In a previous post a comparison was shown between two SSH library options for Python, with emphasis on their performance using native threads for scaling purposes.
For this post, their non-blocking performance using the gevent library will be compared as the two SSH library options available now in parallel-ssh.
Post has been updated with further scaling graphs for both clients.
Test script (see appendix) consists of identical
parallel-ssh code for the two available parallel clients in the library, using
ssh2-python respectively as the underlying SSH libraries. The latest version of the library as of this time of writing was used -
1.2.0 - with latest underlying libraries as installed by its requirements and latest version of
The script creates SSH sessions in parallel to a local to the client SSH server via loop back device, with concurrencystarting from one and increasing by one until completion.
A maximum concurrency of two hundred sessions is used for the comparison tests.
A single remote command,
cat of a 26KB static file, is performed and standard output read one line at a time as parsed by the respective libraries.
Timings are shown for:
- Auth and execute - connection, authentication and execute command sent for all hosts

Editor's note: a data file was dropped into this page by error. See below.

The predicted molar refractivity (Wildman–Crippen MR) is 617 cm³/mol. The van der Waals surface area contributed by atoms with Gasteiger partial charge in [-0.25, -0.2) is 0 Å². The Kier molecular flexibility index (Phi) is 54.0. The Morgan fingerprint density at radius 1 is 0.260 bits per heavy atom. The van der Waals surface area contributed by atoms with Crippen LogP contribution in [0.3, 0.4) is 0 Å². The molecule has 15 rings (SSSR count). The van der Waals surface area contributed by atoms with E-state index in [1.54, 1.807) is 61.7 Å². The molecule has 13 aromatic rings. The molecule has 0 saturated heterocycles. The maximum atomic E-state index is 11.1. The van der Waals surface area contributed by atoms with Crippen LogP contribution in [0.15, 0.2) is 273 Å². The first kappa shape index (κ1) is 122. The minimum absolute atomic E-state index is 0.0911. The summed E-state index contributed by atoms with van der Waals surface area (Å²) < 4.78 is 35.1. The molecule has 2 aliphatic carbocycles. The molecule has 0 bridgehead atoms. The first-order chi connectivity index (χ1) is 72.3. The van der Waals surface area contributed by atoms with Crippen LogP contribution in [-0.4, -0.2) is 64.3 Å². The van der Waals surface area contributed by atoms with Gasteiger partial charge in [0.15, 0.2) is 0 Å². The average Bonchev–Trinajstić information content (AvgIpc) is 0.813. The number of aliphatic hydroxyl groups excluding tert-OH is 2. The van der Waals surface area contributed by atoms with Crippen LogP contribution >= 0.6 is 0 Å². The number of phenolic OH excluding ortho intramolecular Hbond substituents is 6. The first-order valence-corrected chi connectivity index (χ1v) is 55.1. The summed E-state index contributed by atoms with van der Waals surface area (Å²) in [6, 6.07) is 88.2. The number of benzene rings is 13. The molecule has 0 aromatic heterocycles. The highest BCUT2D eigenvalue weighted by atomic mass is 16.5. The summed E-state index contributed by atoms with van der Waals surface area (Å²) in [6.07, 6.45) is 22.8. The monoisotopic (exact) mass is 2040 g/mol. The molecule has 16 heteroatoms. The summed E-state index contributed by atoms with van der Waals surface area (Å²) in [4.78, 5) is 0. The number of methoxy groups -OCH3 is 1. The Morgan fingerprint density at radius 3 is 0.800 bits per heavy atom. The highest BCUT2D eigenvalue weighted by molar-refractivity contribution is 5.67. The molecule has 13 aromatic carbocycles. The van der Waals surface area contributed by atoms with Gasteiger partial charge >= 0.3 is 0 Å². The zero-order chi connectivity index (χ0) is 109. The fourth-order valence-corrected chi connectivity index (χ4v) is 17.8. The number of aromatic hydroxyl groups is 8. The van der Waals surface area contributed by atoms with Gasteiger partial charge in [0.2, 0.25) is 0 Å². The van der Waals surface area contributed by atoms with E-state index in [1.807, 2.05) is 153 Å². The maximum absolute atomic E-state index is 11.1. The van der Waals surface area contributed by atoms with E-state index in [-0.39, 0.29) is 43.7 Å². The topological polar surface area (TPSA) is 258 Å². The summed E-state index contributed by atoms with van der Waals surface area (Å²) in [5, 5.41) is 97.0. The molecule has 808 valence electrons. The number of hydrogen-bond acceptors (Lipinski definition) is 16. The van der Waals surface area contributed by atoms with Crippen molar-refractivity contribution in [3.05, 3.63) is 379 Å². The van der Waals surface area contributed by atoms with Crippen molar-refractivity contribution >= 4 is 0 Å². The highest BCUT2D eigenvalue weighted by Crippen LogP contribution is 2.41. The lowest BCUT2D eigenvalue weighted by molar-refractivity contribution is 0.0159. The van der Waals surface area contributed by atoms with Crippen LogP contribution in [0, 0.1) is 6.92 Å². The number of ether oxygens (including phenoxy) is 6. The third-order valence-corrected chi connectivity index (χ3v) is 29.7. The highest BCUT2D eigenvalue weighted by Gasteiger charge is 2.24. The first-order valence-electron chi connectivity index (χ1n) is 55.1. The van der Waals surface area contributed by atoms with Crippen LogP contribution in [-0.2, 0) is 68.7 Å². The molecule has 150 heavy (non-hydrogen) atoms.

- Close and exit status - wait for execute completion, close execute channel and get exit status (SSH session remains open)
- Execute - same remote command executed again on the same SSH session
- Channel read - read complete remote output line by line
All durations are in milliseconds (ms) or multiples of. All tests performed on Linux, kernel version
4.4 on a six core CPU and OpenSSH
7.5r1 with OpenSSL
Click on images for larger versions.
Graphs show median values per five second intervals.
Here is how the two SSH clients compare on the above timings plus total time spent.
Shown below is time taken for all hosts in total.
Two hundred concurrent sessions
Separate graphs for the two clients for up to two hundred concurrent sessions.
One hundred concurrent sessions combined graph
Results for the clients individually up to one hundred concurrent sessions, including CPU and memory usage graphs.
ssh2-python based client is shown to use about 250MB less memory and fully utilising a little more than three cores at one hundred concurrency, with the
paramiko client a little more than one core.
Further scaling of the
ssh2 client is possible, though
gevent and event loop overhead leads to diminishing returns, seen in the highest concurrency graph as intermittent spikes in latency that increase in frequency as concurrency ramps up. No limit was found as to how far concurrency could be increased.
On already authenticated sessions, executing new commands remains fairly low latency on the
ssh2 client even at high concurrency levels.
The paramiko client shows worse than linear scaling against number of concurrent sessions, continually increasing up to the two hundred concurrent sessions tested. It would also often experience dead locks at all concurrency levels.
Performance gap between the two clients continues increasing as concurrency ramps up with similar scaling for the respective clients as seen in previous graphs.